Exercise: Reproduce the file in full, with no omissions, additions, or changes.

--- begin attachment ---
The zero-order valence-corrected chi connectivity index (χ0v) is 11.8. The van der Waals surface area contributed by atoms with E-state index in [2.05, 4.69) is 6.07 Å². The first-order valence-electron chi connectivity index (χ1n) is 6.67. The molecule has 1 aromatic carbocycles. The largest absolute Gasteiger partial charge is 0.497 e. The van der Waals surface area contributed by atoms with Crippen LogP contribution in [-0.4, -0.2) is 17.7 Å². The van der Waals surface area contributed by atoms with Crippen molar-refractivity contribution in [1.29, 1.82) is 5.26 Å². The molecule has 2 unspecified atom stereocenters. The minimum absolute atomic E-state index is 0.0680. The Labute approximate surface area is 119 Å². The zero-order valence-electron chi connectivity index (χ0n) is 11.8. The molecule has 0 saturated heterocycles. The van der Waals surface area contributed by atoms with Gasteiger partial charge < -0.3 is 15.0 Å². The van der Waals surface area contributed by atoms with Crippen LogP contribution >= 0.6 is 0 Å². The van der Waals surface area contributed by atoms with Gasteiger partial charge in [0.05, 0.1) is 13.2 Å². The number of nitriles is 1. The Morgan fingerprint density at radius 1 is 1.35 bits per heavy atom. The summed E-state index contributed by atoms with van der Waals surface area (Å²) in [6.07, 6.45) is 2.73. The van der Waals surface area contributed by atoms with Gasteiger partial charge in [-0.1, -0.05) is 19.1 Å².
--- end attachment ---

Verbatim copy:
The zero-order valence-corrected chi connectivity index (χ0v) is 11.8. The van der Waals surface area contributed by atoms with E-state index in [2.05, 4.69) is 6.07 Å². The first-order valence-electron chi connectivity index (χ1n) is 6.67. The molecule has 1 aromatic carbocycles. The largest absolute Gasteiger partial charge is 0.497 e. The van der Waals surface area contributed by atoms with Crippen LogP contribution in [-0.4, -0.2) is 17.7 Å². The van der Waals surface area contributed by atoms with Crippen molar-refractivity contribution in [1.29, 1.82) is 5.26 Å². The molecule has 2 unspecified atom stereocenters. The minimum absolute atomic E-state index is 0.0680. The Labute approximate surface area is 119 Å². The zero-order valence-electron chi connectivity index (χ0n) is 11.8. The molecule has 0 saturated heterocycles. The van der Waals surface area contributed by atoms with Gasteiger partial charge < -0.3 is 15.0 Å². The van der Waals surface area contributed by atoms with Crippen LogP contribution >= 0.6 is 0 Å². The van der Waals surface area contributed by atoms with Gasteiger partial charge in [0.05, 0.1) is 13.2 Å². The number of nitriles is 1. The Morgan fingerprint density at radius 1 is 1.35 bits per heavy atom. The summed E-state index contributed by atoms with van der Waals surface area (Å²) in [6.07, 6.45) is 2.73. The van der Waals surface area contributed by atoms with Gasteiger partial charge in [-0.1, -0.05) is 19.1 Å².